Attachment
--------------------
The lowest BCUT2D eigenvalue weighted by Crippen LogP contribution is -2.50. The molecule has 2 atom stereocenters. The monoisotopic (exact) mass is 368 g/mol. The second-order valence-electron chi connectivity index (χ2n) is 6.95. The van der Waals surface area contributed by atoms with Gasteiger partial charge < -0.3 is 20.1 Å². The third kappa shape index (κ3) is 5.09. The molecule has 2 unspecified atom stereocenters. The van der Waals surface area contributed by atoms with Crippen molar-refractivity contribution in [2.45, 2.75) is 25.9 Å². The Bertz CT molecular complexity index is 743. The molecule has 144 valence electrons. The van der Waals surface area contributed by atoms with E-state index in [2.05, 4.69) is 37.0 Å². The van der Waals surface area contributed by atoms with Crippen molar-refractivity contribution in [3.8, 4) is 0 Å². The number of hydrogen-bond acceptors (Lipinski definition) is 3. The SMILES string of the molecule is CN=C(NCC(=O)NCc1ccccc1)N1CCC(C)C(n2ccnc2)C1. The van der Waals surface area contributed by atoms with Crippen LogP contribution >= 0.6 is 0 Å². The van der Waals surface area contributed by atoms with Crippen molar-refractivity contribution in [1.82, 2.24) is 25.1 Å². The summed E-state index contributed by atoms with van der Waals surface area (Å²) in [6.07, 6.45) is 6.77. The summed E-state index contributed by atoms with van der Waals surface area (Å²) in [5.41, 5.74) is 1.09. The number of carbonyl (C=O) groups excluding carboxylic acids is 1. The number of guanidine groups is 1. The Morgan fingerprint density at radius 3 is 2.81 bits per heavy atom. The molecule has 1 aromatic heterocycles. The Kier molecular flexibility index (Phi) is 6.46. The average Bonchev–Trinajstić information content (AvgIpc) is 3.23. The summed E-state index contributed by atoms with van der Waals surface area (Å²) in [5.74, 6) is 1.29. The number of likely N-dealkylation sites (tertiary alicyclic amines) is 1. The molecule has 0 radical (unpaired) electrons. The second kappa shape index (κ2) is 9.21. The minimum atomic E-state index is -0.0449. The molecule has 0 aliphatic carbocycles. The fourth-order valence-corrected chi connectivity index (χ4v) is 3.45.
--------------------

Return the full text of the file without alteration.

The lowest BCUT2D eigenvalue weighted by Crippen LogP contribution is -2.50. The molecule has 2 atom stereocenters. The monoisotopic (exact) mass is 368 g/mol. The second-order valence-electron chi connectivity index (χ2n) is 6.95. The van der Waals surface area contributed by atoms with Gasteiger partial charge < -0.3 is 20.1 Å². The third kappa shape index (κ3) is 5.09. The molecule has 2 unspecified atom stereocenters. The van der Waals surface area contributed by atoms with Crippen molar-refractivity contribution in [2.45, 2.75) is 25.9 Å². The Bertz CT molecular complexity index is 743. The molecule has 144 valence electrons. The van der Waals surface area contributed by atoms with E-state index in [2.05, 4.69) is 37.0 Å². The van der Waals surface area contributed by atoms with Crippen molar-refractivity contribution in [3.8, 4) is 0 Å². The number of hydrogen-bond acceptors (Lipinski definition) is 3. The SMILES string of the molecule is CN=C(NCC(=O)NCc1ccccc1)N1CCC(C)C(n2ccnc2)C1. The van der Waals surface area contributed by atoms with Crippen LogP contribution >= 0.6 is 0 Å². The van der Waals surface area contributed by atoms with Crippen molar-refractivity contribution in [1.82, 2.24) is 25.1 Å². The summed E-state index contributed by atoms with van der Waals surface area (Å²) in [6.07, 6.45) is 6.77. The summed E-state index contributed by atoms with van der Waals surface area (Å²) in [5.41, 5.74) is 1.09. The number of carbonyl (C=O) groups excluding carboxylic acids is 1. The number of guanidine groups is 1. The Morgan fingerprint density at radius 3 is 2.81 bits per heavy atom. The molecule has 1 aromatic heterocycles. The Kier molecular flexibility index (Phi) is 6.46. The average Bonchev–Trinajstić information content (AvgIpc) is 3.23. The summed E-state index contributed by atoms with van der Waals surface area (Å²) in [5.74, 6) is 1.29. The number of likely N-dealkylation sites (tertiary alicyclic amines) is 1. The molecule has 0 radical (unpaired) electrons. The second kappa shape index (κ2) is 9.21. The minimum atomic E-state index is -0.0449. The molecule has 0 aliphatic carbocycles. The fourth-order valence-corrected chi connectivity index (χ4v) is 3.45.